He said: “The Faculty of Education has opened so many doors for me and through the MPhil I have managed to further specialise my research whilst gaining a deeper sociological and philosophical understanding. The MPhil is world-renowned and a unique degree. It has truly been a phenomenal experience and all the professors have made my time very memorable.”

•    For more information, contact Communications Manager Lucy Ward

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Drive to break down barriers marginalising BAME populations in genomics research

Faculty of Education News
Monday 29 April
The barriers preventing black and minority ethnic populations being equitably represented in genetics research are being investigated in a pioneering partnership between the Faculty of Education and the Wellcome Genome Campus in Cambridge.

Jerome Atutornu, the first PhD student in the ground-breaking collaboration, is examining ways to redress the disparities in access and engagement of BAME communities with cutting-edge genomic technologies that are revolutionising healthcare.

A radiography lecturer who formerly served in the British army, Jerome will explore attitudes to the technologies among ethnic minority groups in the UK and his native Ghana. The aim is to identify the factors preventing engagement to help pave the way for targeted educational approaches, ensuring no group misses out on the benefits of genomic medicine.

The partnership between the Wellcome Genome Campus, famous for its leading role in sequencing the human genome, and the Faculty, which will award the new PhD, is significant because it brings together both the physical and social science aspects of genomics. The Wellcome Genome Campus Society and Ethics Research group, a team of academics who devised the scheme, works at the interface of science and the public, exploring the ethical, legal and social issues raised by genomics, and is part of the wider Connecting Science programme.

The need to reach out more effectively to BAME communities is driven by concerns that global genetic databases, vital for advances in research and healthcare, are unrepresentative of the world’s population. “The databases are quite skewed towards people of European ancestry,” said Jerome. “As a result, there are concerns that the advantages that will emanate from genomics technologies will not benefit everybody. From an equitable point of view there is a need to involve people from all walks of life.”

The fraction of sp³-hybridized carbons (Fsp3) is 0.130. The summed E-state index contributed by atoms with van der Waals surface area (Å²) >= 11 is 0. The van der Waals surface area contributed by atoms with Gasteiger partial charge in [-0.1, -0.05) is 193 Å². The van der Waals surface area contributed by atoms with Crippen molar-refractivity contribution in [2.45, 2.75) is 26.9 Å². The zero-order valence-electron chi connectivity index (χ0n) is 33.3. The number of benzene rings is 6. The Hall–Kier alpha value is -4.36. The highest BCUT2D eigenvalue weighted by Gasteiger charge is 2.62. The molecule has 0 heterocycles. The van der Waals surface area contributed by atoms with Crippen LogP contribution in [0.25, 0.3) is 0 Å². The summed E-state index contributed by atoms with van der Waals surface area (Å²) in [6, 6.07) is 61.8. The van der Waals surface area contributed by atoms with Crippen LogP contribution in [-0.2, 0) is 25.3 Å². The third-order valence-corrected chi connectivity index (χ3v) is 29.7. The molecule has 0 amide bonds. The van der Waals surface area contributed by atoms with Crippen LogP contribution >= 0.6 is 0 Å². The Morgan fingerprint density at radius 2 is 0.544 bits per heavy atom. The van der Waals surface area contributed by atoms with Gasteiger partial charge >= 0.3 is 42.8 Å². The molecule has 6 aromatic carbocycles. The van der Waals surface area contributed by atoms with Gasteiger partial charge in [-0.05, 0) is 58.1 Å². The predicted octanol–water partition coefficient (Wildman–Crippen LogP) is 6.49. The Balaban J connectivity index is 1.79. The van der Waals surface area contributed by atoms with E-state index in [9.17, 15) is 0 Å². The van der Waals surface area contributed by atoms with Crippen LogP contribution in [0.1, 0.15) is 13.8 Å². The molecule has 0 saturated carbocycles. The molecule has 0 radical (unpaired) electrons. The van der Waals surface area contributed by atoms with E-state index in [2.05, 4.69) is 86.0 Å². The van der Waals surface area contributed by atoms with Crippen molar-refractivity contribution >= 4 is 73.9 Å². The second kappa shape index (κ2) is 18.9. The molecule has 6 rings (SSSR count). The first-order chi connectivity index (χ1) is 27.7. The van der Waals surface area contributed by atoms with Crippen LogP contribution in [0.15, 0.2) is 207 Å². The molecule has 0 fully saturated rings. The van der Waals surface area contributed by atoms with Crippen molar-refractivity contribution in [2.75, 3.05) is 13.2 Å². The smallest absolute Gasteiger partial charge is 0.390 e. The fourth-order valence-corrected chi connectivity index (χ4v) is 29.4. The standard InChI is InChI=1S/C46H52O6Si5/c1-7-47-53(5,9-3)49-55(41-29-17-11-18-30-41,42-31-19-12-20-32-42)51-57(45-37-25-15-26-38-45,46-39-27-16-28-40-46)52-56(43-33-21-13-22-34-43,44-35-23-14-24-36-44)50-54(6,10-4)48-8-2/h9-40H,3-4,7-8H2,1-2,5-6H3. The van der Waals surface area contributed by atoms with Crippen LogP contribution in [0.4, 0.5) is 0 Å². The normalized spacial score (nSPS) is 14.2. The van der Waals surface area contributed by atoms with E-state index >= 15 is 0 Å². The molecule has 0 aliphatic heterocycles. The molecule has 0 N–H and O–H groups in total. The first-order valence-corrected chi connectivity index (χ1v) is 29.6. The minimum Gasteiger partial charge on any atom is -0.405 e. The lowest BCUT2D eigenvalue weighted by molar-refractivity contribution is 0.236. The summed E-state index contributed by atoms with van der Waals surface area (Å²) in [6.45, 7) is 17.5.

A comprehensive and representative range of data is essential for effective research because genetic mutations vary between populations in different locations around the world. For example, sickle cell anaemia, an inherited blood disorder, is more prevalent in Africa than elsewhere as a result of greater exposure to malaria on the continent.

Jerome, who came to the UK from Ghana in 2001, said: “A society like Britain is becoming more multicultural, but Western databases still don’t have enough statistical power to say that from a given population there is perhaps a link between this mutation in this gene to this disease. It’s about trying to capture the whole population.”

The skewed nature of genetic databases has arisen partly because genomic science had developed at first in the West, but also because of specific concerns among BAME populations about handing over genetic information, Jerome said. Ethical abuses such as the Tuskegee syphilis study, in which African American men were denied life-saving treatment so that scientists could observe the full progression of the disease, had prompted suspicion, and some communities feared stigma if their tribe or family were seen as possessing genetic variants that could affect marriage opportunities.

In the UK, he added, one of the foremost reasons given by BAME citizens for not sharing genetic data was “fear of being framed for a crime. It’s the CSI phenomenon – people are getting these ideas from TV.” There were also concerns over the consequences for insurance cover if tests revealed health problems.

As part of his part-time PhD research, Jerome will aim to gain a clearer picture of why BAME communities, and African and Caribbean-origin populations in particular, are reluctant to provide genetic data. One mechanism will be by expansion of an existing public attitudes survey, Your DNA, Your Say, run by the Society and Ethics Research group. Over 35,000 completed surveys, which focuses on public attitudes towards DNA and data sharing, have already been gathered worldwide. Jerome will oversee translation of the survey into two Ghanaian languages, Twi and Ewe, and will work to raise its profile in the UK and Ghana through community radio stations and churches.